Tales of the Honey Badger by Nick Cummins
Review by Kylie Thompson
Genres: Memoir, comedy, sport
If you’ve never seen the Honey Badger in action, Nick Cummins lives up to the animalistic namesake. He’s charming, adorable, and easy to underestimate until you’re given a chance to see the determined powerhouse beyond the cheeky grin. As a rugby player, he makes you feel damn sorry for his competition.
In interviews, he’s the sporting equivalent of a bush poet, using words playfully while those around him seem too exhausted to go beyond the usual platitudes and clichés. It’s made him a memorable, and popular, addition to the rugby pantheon in Australia.
That verbosity and linguistic playfulness makes for a dynamic and interesting read in the Badger’s memoir, Tales of the Honey Badger. This isn’t the usual dry retelling of a life. It’s a witty and wandering journey through the key moments of the Badger’s journey from middle child to sporting great, with all the boring bits left out.
In memoir, especially those about celebrities, there’s often a move towards exaggerating the positives, and making sure the storyteller looks good for the audience. This isn’t that kind of memoir. Cummins clearly isn’t a fan of that writing style, and the larrikin nature and human-ness of his story make a fun read even more enjoyable.
If, like me, you’re not a huge fan of sport, this is one of the few sporting memoirs for which it really doesn’t matter. You don’t need to adore rugby to enjoy Tales of the Honey Badger. You don’t even need to be a huge fan of Cummin’s career to have this book become a well-loved addition to the book shelf. You’ll get just as much enjoyment out of it if you’re a fan of word play, humour, or Australia’s beloved larrikin spirit.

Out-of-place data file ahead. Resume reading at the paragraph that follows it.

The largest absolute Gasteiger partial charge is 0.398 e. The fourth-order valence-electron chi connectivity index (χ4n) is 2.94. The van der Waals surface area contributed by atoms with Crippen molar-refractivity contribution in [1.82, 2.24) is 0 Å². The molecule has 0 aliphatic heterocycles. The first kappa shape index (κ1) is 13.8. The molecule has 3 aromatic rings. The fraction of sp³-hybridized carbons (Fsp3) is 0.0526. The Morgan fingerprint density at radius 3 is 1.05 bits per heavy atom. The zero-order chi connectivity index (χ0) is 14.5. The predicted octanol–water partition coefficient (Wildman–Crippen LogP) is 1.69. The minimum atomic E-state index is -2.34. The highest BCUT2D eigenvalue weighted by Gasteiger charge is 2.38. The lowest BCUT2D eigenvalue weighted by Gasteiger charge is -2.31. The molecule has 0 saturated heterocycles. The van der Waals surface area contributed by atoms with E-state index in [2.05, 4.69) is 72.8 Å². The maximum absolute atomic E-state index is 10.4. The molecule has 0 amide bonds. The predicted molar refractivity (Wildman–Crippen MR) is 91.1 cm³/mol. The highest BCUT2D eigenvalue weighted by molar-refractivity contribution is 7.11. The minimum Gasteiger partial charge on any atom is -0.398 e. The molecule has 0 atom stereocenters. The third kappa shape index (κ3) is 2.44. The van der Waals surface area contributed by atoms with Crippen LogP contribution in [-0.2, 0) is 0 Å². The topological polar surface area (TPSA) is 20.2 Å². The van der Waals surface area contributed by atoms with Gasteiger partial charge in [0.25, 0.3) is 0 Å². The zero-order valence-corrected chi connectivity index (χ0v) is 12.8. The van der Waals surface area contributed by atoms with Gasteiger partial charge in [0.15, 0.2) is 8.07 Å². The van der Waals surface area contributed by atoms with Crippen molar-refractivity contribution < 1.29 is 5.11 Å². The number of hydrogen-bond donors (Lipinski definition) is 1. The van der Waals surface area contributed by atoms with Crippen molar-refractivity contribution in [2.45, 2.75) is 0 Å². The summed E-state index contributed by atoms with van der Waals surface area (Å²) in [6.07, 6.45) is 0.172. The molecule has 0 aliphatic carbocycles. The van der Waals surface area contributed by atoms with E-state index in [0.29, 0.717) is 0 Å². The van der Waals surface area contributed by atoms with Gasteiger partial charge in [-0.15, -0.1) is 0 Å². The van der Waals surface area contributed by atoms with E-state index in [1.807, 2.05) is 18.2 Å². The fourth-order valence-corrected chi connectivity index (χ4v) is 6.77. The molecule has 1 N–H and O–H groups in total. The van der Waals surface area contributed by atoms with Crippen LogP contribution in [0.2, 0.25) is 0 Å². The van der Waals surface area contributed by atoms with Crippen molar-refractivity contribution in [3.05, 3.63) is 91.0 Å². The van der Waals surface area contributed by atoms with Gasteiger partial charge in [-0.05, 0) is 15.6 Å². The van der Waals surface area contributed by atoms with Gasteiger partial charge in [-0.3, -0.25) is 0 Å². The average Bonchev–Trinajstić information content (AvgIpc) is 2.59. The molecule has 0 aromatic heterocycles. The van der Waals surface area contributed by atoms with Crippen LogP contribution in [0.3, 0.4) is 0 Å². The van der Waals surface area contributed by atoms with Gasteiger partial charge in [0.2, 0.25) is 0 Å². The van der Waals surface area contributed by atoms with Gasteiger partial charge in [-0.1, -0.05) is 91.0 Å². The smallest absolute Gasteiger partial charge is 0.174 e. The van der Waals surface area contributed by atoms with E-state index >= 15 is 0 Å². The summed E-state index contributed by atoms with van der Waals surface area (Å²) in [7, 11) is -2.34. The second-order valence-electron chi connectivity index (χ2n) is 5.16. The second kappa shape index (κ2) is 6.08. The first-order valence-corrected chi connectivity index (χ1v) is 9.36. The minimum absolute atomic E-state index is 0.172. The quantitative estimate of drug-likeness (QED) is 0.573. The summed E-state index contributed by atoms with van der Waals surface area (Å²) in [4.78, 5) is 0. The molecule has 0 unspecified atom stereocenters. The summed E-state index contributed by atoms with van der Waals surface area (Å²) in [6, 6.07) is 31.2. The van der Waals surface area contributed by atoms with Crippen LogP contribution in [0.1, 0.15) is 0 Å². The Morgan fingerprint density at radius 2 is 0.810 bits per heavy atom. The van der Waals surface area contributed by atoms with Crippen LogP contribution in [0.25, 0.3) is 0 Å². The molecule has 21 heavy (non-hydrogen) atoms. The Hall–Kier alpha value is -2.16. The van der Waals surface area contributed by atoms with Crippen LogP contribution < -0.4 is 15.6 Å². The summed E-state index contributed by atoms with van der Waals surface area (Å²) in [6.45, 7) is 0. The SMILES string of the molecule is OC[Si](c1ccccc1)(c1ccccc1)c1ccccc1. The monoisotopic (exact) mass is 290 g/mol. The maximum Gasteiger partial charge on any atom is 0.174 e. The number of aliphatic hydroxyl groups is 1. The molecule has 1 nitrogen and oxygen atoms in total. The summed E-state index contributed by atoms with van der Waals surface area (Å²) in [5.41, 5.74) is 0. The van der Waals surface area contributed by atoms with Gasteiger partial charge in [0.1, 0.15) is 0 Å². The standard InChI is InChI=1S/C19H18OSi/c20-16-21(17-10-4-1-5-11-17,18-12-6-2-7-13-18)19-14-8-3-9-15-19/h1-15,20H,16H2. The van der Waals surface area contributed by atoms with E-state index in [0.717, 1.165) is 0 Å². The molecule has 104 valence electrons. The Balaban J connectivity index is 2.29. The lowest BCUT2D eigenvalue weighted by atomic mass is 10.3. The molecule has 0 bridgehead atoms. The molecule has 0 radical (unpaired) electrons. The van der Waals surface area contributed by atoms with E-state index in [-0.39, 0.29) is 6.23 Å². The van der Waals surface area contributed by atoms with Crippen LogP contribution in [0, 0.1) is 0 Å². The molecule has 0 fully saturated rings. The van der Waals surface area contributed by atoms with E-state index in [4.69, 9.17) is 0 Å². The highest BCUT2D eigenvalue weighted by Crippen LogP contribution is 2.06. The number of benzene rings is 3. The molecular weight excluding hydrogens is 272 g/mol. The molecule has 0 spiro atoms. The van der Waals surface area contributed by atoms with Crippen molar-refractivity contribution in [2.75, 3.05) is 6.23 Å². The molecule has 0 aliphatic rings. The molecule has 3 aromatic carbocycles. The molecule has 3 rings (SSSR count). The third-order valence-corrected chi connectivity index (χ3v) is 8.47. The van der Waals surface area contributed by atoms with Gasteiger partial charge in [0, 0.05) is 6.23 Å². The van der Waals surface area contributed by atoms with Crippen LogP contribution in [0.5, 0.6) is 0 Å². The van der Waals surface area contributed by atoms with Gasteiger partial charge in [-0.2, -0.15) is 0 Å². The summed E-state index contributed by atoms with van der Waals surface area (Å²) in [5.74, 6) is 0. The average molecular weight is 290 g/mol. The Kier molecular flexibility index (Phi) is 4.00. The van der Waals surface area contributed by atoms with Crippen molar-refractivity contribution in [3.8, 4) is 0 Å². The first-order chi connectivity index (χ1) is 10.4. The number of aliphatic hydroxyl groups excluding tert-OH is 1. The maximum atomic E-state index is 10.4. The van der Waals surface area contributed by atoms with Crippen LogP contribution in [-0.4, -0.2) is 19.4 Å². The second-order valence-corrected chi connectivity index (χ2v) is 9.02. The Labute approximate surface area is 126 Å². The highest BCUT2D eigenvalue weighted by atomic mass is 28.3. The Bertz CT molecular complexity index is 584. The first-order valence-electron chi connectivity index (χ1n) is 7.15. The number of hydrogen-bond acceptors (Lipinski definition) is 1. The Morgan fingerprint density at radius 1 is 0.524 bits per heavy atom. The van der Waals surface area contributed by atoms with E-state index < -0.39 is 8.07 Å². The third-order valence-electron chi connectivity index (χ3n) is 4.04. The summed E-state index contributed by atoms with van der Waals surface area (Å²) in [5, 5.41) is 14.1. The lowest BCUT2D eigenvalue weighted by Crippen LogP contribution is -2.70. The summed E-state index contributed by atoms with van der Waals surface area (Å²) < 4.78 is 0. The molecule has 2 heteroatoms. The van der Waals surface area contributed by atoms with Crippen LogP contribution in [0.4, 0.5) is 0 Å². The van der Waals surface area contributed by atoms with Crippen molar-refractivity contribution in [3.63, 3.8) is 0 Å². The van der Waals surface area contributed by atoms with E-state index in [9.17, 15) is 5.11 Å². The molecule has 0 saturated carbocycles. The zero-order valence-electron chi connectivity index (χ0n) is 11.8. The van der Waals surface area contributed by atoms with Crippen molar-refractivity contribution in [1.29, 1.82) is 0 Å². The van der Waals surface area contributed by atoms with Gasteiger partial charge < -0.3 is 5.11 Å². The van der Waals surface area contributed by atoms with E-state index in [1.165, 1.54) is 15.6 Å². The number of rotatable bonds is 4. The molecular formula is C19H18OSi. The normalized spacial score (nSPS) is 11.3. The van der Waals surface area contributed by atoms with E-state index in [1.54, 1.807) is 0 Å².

Tales of the Honey Badger is Australian yarn telling at its modern finest. It’s larger than life, and yet somehow captures perfectly the mischievous childhoods many of us remember fondly. It’s hard not to be drawn in by the exaggerated bravado of an 11 year old boy staring down a dingo and contemplating his options. Or Nick’s father, a larrikin in his own right with a gift for using reverse psychology on his son in the name of the greater good.
The Cummins family are loveable Aussie characters you can’t help but cheer on. But it’s their overarching love for each other that makes the story such an engaging read.
It’s a fine line between emotional and sooky, especially in the world of professional sports, and many sporting memoirists choose to gruffly look away from such moments in their works. Sure, they’ll tell you their family loved and supported them, and that they love their family. But you don’t always get a sense for who the family members really are behind the stone wall of looking manly for the readers.
It’s hard not to like a sporting star who is happy to look emotional in the name of giving his family a well-deserved pat on the back. Cummins is quick to note that the story isn’t just his- his family has shaped his life, and deserve to be shown as the defining influences they are. So while there’s the ever-familiar sibling rivalry at play between Nick and his 7 siblings, the genuine warmth and affection the Badger has for his family makes for a beautiful read.
Tales of the Honey Badger isn’t just another story about rugby. It’s a story about a man with a hilarious and endearing family who just so happens to be a professional sporting star. Cummins has avoided the urge to showcase his celebrity status, shrugging off those golden moments because perfection isn’t as funny as those times when it all goes horribly wrong.
If you’re looking for a fun read free from rugby jargon but filled to overflowing with humour and wit, Tales of the Honey Badger might just be the book you’re looking for.
Tales of the Honey Badger is published by Harper Collins and ABC Books, and is available through the publisher’s website, at the usual physical and online sources.
Rating: 4 and a half stars